I rode along and further toward a bridge (read more about the bridge) that would take me across at a location that would allow me to traverse and travel further south toward this Mekong location. However, as I came up from the river along the river wall (kind of like Portland’s river wall to protect from flooding) I came upon a bridge to cross. At first I didn’t realize what kind of bridge I was approaching, however I realized quickly that I was entering a pedestrian and cycling only bridge! Here are a few pictures.
After that I rode into the Kazimierz Neighborhood. I found a few pictures of murals on the wall, one being a kind of advertisement of sorts and one being simply a piece of art. It took me a moment to realize that the big bell, was also a bullhorn speaker with a hand holding it. Kind of the semblence of alarm and activism. Something that has been prevelent in these parts of the world more than one might realize at the modern peaceful nature of Kraków.
I then left from there, after winding down into the streets and returning, find that I needed to travel long the southern shore of the river a little further. I then navigated up onto a small and winding street, ended up having to traverse some city streets. These streets had moderate traffic but with the added tram tracks and the little bit of auto traffic it did seem a little awkward.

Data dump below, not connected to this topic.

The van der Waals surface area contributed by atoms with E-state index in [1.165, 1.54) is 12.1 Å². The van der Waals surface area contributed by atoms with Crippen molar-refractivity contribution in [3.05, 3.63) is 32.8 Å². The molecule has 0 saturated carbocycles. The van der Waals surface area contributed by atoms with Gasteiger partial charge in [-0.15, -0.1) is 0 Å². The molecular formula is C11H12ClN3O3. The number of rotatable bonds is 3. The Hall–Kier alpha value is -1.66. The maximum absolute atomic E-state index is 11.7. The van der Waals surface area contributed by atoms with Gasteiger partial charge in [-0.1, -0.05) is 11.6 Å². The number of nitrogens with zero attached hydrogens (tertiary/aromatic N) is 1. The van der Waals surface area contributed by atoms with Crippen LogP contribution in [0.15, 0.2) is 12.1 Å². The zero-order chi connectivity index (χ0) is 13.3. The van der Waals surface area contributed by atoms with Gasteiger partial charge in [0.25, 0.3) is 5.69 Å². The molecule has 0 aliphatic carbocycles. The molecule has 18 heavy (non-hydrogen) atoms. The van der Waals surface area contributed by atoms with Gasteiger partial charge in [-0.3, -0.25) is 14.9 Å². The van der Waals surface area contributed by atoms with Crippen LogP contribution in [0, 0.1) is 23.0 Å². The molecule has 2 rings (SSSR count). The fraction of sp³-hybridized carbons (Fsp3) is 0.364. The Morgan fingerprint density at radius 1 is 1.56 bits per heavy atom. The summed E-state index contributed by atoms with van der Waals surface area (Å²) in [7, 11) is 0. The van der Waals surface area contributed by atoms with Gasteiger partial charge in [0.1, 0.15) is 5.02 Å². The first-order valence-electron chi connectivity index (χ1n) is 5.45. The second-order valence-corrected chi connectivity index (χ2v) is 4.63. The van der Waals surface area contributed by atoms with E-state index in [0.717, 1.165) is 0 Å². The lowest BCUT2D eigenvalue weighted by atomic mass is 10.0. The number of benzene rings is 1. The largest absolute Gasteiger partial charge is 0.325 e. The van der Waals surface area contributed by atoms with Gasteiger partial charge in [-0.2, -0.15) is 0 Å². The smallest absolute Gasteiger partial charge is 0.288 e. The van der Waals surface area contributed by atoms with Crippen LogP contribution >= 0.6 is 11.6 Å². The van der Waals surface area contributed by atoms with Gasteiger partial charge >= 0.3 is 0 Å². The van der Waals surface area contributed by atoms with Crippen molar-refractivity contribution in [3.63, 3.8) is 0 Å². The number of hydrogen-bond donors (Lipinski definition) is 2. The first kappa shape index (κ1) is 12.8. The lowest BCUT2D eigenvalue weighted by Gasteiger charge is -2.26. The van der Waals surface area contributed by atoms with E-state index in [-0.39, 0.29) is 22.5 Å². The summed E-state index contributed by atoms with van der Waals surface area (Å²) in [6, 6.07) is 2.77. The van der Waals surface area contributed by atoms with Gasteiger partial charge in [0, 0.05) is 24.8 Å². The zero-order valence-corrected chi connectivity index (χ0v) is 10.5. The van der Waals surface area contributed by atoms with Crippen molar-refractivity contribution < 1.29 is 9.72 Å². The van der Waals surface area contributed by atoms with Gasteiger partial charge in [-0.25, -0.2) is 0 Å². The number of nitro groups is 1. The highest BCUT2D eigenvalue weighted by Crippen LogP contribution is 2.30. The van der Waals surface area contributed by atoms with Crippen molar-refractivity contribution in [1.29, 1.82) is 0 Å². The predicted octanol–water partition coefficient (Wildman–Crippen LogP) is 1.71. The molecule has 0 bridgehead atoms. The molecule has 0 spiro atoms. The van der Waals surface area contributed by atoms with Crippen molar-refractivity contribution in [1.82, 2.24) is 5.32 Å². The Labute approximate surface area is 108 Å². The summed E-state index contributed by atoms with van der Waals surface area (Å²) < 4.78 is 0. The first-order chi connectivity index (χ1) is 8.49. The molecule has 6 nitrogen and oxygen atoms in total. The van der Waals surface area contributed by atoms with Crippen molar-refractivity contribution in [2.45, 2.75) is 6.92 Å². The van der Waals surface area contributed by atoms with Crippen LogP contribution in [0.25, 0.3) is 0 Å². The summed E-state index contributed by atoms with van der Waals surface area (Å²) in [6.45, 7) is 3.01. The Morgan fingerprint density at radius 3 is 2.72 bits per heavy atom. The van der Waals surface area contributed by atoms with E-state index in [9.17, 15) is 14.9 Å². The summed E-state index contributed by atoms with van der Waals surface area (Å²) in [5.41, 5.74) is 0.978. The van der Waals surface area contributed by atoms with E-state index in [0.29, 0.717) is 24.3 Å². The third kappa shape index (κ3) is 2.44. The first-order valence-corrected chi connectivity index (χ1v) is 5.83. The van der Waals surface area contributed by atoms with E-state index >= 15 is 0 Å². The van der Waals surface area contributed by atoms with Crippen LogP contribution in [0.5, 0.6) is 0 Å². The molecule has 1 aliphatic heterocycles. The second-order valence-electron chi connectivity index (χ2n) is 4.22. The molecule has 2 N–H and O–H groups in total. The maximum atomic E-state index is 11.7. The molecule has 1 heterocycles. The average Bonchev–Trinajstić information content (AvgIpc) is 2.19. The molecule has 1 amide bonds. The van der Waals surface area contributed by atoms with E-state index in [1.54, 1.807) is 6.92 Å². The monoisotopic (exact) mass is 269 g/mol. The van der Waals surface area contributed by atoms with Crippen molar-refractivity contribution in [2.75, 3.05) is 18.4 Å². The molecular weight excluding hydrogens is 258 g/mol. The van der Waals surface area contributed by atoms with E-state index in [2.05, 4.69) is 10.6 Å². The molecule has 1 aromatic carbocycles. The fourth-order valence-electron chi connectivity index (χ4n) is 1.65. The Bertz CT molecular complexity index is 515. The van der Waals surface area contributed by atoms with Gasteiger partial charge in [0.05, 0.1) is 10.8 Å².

However at no point did I feel the drivers were anywhere near as incompetent or dangerous as drivers in America. As with almost every area of Europe I’ve been to the drivers are what I would call “aggressively competent” and “aggressively safe” compared to drivers in America. Even though, first impressions for Americans might be that European drivers are dangerous, this is however an incorrect perception. European drivers are routinely faced with dramatically more movement and objects within their driving realm. They are taught from the first days of driving how to deal with these things. This makes them more aware in almost every way than American drivers. By this training they also drive much closer and into confines that seem to close to Americans. We complain about cars passing us to quickly or to closely where in Europe this is a normal thing, and in many parts of the infrastructure a cyclist is expected to travel directly into traffic that will be traveling directly toward them. As a matter of this, I’ll have video and more of this coming to you, dear readers of Transit Sleuth, in the near future.